People getting close to retirement age, those recently diagnosed with a serious medical condition and also those who have just started estate planning may need to think about long-term care. Most people do not have insurance that will cover long-term care expenses unless they purchased a special policy.
Despite what many people believe, most forms of private insurance and Medicare refuse to cover long-term care services. Whether you need a nurse to come to your home or to stay in an assisted living facility, you would need to either pay for those costs out-of-pocket or qualify for Medicaid.
New York generally expects that Medicaid applicants will diminish their personal assets before they apply. Changes to the process of verifying financial eligibility may impact your estate and Medicaid planning in the upcoming months.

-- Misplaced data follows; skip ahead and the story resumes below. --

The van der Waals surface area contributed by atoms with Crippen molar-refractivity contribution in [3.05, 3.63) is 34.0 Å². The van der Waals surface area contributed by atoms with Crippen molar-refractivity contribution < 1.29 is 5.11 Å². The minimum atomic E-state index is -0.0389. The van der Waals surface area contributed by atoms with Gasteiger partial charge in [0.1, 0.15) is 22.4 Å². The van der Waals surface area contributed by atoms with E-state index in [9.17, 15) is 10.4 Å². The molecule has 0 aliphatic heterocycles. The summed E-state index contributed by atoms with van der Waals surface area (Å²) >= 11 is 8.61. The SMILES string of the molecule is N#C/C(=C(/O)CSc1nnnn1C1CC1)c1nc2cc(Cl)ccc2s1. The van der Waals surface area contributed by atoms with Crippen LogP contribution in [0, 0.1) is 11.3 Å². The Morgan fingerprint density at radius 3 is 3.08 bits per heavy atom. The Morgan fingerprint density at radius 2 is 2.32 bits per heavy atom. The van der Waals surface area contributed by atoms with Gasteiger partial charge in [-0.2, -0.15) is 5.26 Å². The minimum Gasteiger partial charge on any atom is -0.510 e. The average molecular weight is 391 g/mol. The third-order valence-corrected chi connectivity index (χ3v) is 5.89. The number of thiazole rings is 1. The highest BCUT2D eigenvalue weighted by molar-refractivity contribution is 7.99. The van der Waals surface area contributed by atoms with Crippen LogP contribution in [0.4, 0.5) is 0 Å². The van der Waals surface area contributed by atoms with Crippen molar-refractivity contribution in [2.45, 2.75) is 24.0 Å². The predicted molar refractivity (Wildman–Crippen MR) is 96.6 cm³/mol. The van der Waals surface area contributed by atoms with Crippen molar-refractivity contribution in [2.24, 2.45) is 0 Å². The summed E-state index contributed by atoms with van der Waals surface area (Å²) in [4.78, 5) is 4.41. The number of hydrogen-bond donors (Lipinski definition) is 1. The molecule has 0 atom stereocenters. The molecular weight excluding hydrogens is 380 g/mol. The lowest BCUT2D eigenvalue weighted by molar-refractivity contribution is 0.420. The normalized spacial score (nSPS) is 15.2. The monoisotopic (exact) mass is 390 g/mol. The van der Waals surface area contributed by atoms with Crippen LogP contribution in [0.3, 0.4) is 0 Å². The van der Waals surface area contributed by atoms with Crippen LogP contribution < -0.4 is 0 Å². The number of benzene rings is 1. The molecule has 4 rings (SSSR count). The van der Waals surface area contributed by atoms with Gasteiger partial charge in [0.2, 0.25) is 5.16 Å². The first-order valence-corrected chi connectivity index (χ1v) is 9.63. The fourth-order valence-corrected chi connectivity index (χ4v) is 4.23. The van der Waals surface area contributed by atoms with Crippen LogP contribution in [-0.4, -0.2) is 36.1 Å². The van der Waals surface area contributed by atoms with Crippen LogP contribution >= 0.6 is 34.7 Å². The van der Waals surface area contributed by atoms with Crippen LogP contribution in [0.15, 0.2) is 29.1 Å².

New York will soon establish a 3-year lookback period
The federal guidelines for Medicaid require a 5-year review of financial circumstances. The person applying can incur substantial penalties for any gifts or transfers made in the five years before they apply for benefits. They may have to pay that amount out-of-pocket before they receive any coverage.
However, New York has recently adopted new state Medicaid rules that will go into effect on April 1, 2021. At that time, the lookback period for applicants in need of Medicaid will be three years. Obviously, a lot can change in three years, which is one reason why proactive Medicaid planning is so important. The sooner you or your aging parents make those critical transfers and plans, the more assets you will theoretically be able to protect if Medicaid becomes necessary.